New jobs displease workers at UPS

Discussion in 'The Archives' started by my2cents, Mar 28, 2003.

  1. my2cents

    my2cents Guest

    New jobs displease workers at UPS

    <snip>When United Parcel Service cut a deal last summer to bring 10,000 nonunion workers into the International Brotherhood of Teamsters, it seemed a good arrangement for all.

    UPS could sign a six-year National Master Agreement two weeks ahead of the strike deadline. The Teamsters would receive a boost in membership from its largest constituency. And the newly represented union members were supposed to receive better wages and benefits.

    But a number of UPS workers in Louisville say they came out the losers in a union induction that was involuntary and unwelcome, and they have asked the National Labor Relations Board to take action against UPS.</snip>

    <snip>Employees like 50-year-old Ruth Riley argue that the new jobs are too strenuous for aging workers and have resulted in injuries on the job ranging from pulled muscles to pinched nerves. "I didn't ask to be a union employee, and I think that's very unfair," said Riley, who suffered a shoulder injury soon after taking on her new duties.

    "It's very frustrating. It's not right," said Kim Fox, a 5-foot, 98-pound Okolona woman whose job now requires her to lift 70-pound bags. "They've already hurt me," said Fox, who spent weeks with her left arm in a sling after an injury on the job. "I didn't ask for this job. Pretty much, my boss told me you either handle it or you hit the door. And I can't handle it."</snip>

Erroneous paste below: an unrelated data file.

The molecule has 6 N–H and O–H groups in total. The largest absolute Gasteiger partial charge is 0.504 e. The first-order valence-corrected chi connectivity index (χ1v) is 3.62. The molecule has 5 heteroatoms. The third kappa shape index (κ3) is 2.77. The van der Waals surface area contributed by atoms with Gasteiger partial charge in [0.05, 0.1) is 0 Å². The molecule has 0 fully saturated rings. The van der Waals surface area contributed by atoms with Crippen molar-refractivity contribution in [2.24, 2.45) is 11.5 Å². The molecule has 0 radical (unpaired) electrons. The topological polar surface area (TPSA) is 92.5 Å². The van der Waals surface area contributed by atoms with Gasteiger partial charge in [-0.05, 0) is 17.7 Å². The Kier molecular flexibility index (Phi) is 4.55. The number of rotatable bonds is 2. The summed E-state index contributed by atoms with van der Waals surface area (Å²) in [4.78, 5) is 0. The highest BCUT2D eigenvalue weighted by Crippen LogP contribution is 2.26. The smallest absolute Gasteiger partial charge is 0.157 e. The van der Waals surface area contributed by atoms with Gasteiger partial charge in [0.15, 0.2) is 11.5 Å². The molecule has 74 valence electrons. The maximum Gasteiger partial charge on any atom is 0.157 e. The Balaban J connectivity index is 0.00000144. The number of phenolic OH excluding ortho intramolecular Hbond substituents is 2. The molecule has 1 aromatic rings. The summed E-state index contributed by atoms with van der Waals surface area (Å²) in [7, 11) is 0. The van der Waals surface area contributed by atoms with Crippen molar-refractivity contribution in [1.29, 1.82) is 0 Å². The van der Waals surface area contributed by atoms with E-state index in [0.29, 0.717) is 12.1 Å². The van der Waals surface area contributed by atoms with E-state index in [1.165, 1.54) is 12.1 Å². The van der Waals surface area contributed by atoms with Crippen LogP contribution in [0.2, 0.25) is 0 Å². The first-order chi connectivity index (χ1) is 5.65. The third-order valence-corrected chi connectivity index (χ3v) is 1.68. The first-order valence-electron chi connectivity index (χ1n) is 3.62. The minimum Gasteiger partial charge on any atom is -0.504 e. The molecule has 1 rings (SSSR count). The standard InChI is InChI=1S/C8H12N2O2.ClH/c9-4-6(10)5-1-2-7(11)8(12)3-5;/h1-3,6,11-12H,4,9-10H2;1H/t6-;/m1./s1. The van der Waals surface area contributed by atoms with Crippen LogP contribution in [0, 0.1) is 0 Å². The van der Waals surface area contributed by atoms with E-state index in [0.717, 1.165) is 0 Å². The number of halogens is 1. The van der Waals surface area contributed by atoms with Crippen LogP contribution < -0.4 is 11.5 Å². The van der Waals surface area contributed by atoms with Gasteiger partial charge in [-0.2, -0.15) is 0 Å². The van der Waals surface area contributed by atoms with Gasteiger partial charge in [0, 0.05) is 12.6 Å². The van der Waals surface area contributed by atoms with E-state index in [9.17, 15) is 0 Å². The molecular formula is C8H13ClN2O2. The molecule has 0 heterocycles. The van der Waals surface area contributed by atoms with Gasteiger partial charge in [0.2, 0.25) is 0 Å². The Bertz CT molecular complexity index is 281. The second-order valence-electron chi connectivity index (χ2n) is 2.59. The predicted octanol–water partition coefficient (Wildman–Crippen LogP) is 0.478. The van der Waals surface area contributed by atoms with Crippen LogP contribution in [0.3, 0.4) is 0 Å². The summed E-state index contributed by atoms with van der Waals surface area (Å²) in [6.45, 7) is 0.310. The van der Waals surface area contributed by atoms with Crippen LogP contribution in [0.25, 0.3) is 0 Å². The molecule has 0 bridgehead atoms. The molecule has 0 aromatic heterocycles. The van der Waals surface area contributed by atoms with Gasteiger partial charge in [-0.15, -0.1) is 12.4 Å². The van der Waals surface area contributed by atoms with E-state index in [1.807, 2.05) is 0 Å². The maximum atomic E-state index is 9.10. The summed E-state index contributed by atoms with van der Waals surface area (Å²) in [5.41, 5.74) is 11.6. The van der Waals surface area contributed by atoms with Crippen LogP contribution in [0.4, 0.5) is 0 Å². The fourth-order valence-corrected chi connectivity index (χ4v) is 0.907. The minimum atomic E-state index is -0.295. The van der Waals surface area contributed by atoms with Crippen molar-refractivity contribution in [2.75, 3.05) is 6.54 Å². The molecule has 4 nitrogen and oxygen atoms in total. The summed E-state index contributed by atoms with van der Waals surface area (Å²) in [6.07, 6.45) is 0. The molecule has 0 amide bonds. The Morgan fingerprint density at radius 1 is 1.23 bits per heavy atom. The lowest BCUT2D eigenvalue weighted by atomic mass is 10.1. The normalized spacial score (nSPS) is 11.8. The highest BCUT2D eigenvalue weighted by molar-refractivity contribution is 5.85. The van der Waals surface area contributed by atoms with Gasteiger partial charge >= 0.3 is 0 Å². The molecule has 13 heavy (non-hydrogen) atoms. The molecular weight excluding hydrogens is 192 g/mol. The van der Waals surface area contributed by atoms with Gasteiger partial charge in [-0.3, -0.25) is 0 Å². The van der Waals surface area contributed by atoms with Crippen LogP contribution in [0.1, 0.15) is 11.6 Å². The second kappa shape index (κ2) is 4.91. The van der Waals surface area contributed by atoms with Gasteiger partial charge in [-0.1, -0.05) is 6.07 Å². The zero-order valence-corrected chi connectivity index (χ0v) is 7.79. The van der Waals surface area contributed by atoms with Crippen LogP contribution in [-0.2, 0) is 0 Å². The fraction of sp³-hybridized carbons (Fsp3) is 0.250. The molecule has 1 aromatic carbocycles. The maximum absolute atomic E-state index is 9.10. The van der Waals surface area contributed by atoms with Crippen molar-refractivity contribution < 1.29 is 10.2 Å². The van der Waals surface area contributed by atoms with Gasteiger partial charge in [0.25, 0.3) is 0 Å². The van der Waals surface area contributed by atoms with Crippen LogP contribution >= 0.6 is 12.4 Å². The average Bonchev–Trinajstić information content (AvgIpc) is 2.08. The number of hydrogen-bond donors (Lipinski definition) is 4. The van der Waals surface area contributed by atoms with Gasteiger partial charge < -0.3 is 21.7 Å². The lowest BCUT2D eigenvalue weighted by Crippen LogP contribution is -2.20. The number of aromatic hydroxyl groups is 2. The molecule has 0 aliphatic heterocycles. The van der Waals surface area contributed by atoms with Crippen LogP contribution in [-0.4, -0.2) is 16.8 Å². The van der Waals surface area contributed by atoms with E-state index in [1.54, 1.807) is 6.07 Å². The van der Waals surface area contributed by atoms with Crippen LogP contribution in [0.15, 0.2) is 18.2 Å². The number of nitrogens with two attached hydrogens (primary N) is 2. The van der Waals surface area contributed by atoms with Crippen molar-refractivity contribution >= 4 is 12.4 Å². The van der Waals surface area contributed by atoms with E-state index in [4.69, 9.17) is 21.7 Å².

Simply put, herding people into collectives is morally wrong. These clerks' free association rights were brazenly ignored and trampled upon under the collectivist banner of "labor peace." Hopefully, the NLRB will do the right thing and toss this clause out. Union membership is a free choice, not something that is foisted on the individual. One size does not fit all.
  2. wkmac

    wkmac Guest

    We had some at our location who were also effected and they weren't to happy either. A few did quit but so far most have stuck it out. Our Business Agent wanted to talk with them about joining the union but we convinced her not to because we were afraid she might not make it out alive![​IMG]
  3. upslocal480

    upslocal480 Guest